A possible connection between vitamin D and Parkinson’s disease has been explored in recent years. The results so far indicate that low levels of vitamin D may increase the risk of developing Parkinson’s disease.
A study involving 25 Parkinson’s patients and 25 healthy volunteers found that Parkinson’s patients carry significantly lower levels of vitamin D in their blood compared to healthy individuals. The study further concluded that such a deficiency has a strong impact on the motor and cognitive symptoms of the patients.
Similar findings were also observed in another study that included 388 Parkinson’s patients and 283 control subjects. The study found a significantly lower amount of vitamin D in the blood of patients when it was compared with that of controls one. The study suggested that thousands of Parkinson’s patients in North America alone may be vitamin D deficient.
Moreover, a postmortem study of Parkinson’s patient has found vitamin D receptors at higher concentrations in the area of the brain linked to Parkinson’s disease. The study suggested that the presence of these receptors indicates that vitamin D may be able to protect the brain cells that are lost in Parkinson’s disease.
4. Food with Fish Oil
Fish oil has antioxidant property and can protect the brain from oxidative stress insult. It is found in fishes like salmon, mackerel, tuna, and herring.
Laboratory studies performed in mice, rats, and other animals have reported that there is a possible link between fish oil and Parkinson’s disease, and suggest that those who stick to a diet containing fish oil may have a less chance of developing the disease symptoms.
Laboratory research on rats’ brains showed fish oil consumption restore the dopamine levels in the brain of traumatic brain injury (TBI), which is associated with an increased risk of Parkinson’s disease. In this study, which was published in the journal of Neuroscience Letters, rats with TBI were given either fish oil or olive oil for 7 days. When their brains were dissected out and analyzed for possible changes, it was found that the fish oil-treated group had more release of dopamine compared to those treated with olive oil.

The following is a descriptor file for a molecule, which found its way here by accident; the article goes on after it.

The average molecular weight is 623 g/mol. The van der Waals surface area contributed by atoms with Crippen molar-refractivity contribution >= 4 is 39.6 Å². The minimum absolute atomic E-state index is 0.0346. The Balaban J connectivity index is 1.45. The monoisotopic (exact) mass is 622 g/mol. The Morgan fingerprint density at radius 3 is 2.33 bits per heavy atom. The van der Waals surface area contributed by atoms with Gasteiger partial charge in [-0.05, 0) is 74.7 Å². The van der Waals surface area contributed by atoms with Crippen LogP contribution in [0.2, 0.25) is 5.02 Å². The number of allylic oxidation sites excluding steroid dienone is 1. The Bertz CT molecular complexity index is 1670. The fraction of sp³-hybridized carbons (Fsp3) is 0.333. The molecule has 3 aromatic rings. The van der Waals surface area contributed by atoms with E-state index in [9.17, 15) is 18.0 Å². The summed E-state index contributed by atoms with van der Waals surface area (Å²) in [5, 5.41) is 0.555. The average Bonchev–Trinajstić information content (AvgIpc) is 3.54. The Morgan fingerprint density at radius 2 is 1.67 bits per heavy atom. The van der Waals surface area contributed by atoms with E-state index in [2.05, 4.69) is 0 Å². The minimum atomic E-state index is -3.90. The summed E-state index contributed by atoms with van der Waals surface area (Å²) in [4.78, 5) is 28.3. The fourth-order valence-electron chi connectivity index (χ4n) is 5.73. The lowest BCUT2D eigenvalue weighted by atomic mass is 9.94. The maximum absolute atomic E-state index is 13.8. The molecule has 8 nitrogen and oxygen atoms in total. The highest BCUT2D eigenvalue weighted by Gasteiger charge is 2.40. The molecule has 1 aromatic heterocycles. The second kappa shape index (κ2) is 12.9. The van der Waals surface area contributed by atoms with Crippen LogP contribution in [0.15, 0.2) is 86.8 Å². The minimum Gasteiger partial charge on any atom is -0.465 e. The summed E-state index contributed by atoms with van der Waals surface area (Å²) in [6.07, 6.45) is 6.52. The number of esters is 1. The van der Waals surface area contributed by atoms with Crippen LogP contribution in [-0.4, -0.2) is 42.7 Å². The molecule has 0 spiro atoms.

5. Food with Mg
Mg is an important mineral that is required for the proper growth of bones. It is also involved in the proper functions of the brain, heart, and muscles. It is rich in green leafy vegetables, nuts, whole grains, cereals, legumes, potatoes, rice, milk, fruits, chicken, beef, and salmon.
Research suggests that Mg may also have a role in Parkinson’s disease. A study conducted in Japan has found that people who consume less Mg are at high risk of developing Parkinson’s. In this study, 249 Parkinson’s patients and 368 healthy controls were examined for their consumption of different metals. The study found that those who were consuming high Mg in their diet were less likely to develop Parkinson’s compared to those who were consuming less. The study further concluded that a higher intake of Mg may be protective against Parkinson’s.
There is also evidence indicating that Mg has a direct relation to Parkinson’s progression. A study involving 91 Parkinson’s patients and 18 controls found that Mg concentration in cerebrospinal fluid decreased with the duration and severity of the disease. Its abnormal levels were also observed in other studies.
Disclaimer: The information shared here should not be taken as medical advice. The opinions presented here are not intended to treat any health conditions. For your specific medical problem, consult with your health care provider.